Support For Special Needs Seniors
Cognitive needs, physical concerns, and mental health diagnoses, such as PTSD or dementia, increase as disabled seniors age. They may find themselves confused and struggling to handle important decisions in a timely manner. Issues includes:
Financial Concerns – Limited finances and part-time or full-time earning opportunities can make senior years very challenging.
Medical Concerns – As you age medical needs increase, with an added stress from resulting medical bills. Charges for adaptive equipment, prescriptions, and home care are major expenses.
A Need for Decision Makers – This is an emotional, but necessary step as people age. Disabilities such as developmental, cognitive and physical problems often require the elderly to designate a decision maker. Also, living arrangements may require changes.
Diminished Social Communication – this factor can not be ignored. Honestly assess any changes in your relative’s ability to function outside their homes.
Most important, many seniors living with disabilities may not be aware of the need for financial planning or are unable to access the resources available to assist them with these concerns. Consider this as a guide to important information.
Now Is The Best Time To Plan Your Special Needs Loved One’s Future
Financial precautions lead to a stable future. Here are some tools that can help preserve the financial and physical health of those with special needs as they age.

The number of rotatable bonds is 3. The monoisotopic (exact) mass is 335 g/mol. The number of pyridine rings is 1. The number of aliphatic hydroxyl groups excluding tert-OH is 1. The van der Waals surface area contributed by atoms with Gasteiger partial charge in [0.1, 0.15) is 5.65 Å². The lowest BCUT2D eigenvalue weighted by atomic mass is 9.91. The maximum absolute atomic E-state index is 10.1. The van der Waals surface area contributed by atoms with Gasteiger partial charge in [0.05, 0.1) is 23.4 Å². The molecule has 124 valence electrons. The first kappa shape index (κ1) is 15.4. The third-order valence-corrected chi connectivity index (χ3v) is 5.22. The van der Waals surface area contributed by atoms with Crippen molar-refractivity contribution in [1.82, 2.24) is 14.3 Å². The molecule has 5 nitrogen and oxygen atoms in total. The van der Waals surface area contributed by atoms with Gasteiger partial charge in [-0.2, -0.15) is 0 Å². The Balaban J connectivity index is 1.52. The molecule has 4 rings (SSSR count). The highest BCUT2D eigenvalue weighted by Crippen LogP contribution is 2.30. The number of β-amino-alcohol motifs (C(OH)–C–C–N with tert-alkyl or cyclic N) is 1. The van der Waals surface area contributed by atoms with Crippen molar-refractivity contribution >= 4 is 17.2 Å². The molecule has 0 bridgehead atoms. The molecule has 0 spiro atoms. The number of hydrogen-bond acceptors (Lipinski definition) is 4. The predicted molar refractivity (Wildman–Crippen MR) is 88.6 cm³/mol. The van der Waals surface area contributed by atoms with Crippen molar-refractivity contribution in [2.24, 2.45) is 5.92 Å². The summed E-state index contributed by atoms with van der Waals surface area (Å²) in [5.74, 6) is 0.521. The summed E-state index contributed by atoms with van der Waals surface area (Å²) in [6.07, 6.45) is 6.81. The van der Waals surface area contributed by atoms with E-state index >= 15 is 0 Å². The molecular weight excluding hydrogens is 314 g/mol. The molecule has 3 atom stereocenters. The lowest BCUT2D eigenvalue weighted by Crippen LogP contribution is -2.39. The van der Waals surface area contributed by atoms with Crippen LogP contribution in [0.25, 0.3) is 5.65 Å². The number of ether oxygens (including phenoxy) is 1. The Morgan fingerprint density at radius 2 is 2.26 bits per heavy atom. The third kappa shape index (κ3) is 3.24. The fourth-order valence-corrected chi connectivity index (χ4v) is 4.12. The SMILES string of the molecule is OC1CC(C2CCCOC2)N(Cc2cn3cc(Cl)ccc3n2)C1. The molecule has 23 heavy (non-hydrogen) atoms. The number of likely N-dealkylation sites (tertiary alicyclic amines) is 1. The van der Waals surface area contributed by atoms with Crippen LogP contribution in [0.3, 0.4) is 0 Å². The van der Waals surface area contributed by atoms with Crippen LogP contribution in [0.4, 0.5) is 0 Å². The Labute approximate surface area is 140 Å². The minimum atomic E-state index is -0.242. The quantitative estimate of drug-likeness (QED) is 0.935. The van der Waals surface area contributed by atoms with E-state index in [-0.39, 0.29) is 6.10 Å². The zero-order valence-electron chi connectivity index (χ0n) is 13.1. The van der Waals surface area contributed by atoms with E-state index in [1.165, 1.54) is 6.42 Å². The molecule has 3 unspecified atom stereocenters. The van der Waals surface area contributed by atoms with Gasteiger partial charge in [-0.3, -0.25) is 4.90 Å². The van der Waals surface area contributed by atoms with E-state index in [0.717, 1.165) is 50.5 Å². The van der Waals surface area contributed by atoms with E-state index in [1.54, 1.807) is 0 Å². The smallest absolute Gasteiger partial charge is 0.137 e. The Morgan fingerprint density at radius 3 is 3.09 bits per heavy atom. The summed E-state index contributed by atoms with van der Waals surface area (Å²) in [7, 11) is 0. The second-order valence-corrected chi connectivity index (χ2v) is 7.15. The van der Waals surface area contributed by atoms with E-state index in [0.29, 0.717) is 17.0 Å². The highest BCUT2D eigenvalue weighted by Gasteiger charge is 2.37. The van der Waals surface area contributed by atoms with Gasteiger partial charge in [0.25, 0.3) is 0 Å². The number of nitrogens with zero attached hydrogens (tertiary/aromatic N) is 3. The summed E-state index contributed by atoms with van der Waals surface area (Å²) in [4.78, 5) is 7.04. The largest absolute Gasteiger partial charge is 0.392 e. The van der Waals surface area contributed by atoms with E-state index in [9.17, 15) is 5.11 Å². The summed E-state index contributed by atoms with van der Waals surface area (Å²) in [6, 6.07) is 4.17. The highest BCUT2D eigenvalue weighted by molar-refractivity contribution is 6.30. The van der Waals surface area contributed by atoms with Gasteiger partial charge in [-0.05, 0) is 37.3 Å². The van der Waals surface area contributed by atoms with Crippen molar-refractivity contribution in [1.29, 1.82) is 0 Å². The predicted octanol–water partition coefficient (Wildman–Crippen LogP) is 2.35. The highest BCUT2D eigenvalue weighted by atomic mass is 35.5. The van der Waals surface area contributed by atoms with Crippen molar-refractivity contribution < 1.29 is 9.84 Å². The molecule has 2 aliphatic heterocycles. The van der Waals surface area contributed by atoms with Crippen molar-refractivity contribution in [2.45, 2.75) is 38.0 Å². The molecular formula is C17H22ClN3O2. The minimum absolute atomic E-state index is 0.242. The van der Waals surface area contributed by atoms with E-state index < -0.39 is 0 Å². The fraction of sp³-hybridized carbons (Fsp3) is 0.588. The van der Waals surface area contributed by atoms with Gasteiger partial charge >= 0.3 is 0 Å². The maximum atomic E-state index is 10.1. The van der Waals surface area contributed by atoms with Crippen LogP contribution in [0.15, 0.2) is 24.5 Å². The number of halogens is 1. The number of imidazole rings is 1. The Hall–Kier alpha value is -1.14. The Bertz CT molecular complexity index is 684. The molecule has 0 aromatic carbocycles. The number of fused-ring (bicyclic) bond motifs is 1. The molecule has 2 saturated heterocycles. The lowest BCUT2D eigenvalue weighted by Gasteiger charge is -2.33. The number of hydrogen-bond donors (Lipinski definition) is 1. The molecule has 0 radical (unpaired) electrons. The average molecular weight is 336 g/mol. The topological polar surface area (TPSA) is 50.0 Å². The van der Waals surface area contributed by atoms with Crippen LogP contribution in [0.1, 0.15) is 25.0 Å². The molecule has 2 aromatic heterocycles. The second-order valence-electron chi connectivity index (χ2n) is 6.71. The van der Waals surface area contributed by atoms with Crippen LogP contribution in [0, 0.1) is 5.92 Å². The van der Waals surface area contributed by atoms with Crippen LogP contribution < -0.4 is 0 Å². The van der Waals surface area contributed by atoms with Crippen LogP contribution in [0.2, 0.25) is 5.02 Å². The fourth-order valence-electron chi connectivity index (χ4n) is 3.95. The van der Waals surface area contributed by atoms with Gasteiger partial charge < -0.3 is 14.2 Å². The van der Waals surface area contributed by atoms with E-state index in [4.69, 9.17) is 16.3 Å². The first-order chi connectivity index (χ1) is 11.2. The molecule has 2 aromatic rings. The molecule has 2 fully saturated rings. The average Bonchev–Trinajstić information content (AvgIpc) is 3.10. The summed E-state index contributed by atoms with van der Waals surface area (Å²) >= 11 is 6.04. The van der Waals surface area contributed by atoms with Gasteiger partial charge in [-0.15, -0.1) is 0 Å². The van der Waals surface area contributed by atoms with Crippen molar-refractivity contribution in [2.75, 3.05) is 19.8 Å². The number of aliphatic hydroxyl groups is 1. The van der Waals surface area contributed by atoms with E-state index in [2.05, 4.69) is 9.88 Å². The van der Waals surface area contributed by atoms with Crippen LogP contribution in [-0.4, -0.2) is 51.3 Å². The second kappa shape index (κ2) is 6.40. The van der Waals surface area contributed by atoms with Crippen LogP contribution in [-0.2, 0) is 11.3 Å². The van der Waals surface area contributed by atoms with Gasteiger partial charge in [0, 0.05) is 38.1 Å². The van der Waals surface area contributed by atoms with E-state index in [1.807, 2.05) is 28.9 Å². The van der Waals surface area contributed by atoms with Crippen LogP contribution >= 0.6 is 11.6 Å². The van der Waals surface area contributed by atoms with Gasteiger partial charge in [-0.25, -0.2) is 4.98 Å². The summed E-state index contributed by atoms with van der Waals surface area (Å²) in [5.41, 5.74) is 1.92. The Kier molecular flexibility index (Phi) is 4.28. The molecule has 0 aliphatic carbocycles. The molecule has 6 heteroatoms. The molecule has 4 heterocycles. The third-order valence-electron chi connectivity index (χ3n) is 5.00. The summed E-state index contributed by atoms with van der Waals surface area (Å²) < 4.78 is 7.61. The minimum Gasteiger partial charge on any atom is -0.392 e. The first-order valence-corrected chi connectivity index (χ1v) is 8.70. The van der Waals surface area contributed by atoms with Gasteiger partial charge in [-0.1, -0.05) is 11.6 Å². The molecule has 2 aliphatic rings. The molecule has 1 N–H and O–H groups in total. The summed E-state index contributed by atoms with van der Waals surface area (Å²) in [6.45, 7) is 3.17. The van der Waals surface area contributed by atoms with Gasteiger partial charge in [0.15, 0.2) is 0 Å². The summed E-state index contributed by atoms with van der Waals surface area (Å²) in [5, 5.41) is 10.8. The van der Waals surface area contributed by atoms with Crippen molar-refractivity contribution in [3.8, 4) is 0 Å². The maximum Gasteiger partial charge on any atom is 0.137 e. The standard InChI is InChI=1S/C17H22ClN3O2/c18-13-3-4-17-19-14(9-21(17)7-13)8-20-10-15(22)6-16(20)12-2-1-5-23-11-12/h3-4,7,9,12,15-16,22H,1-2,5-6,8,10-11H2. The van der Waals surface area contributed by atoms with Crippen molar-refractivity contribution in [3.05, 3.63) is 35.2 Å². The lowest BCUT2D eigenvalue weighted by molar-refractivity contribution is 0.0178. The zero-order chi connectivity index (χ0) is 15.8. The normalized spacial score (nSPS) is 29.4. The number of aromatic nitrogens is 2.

If you plan to assume responsibility for an elderly person, use this page to outline an action plan. These groups can help both of you navigate away from money worries and provide an overall better quality of life.
If you are the designated “decision maker”, below are tools you can use:
Power of Attorney (POA) and Conservatorship
POAs are legal documents that give someone the power to act in your place. That simple definition becomes more complex in cases involving disabled adults. Always engage an attorney.
Financial guru Chris Hogan believes the POAs are the most important aspect of estate planning for older adults. “This document declares who you want to make financial and legal decisions for you if you cannot make them. This is especially important as you age because no one – not even your child – can access your bank account without prior permission,” he says.
A POA document is mandatory to monitor and pay bills for your disabled relative.
Ideally, individuals should grant power of attorney power before they get to the point that they cannot make decisions for themselves. With someone with special needs, you may have to name a decision maker before the individual feels it is necessary.
Attorney Philip Feldman points to the possibility that you may encounter reluctance when the loved ones don’t want to relinquish their independence. Legally, the individual must consent. Feldman suggests an alternative, “If you’re unable to persuade your [loved one] to do this, you can go to court and get a conservatorship.”
Conservatorship replaces the POA and gives an individual the power to make decisions once the court decides their relation is incapable of managing their finances.
Websites with more information about conservatorship and power of attorney:
A Place for Mom – 5 Misconceptions About a Power of Attorney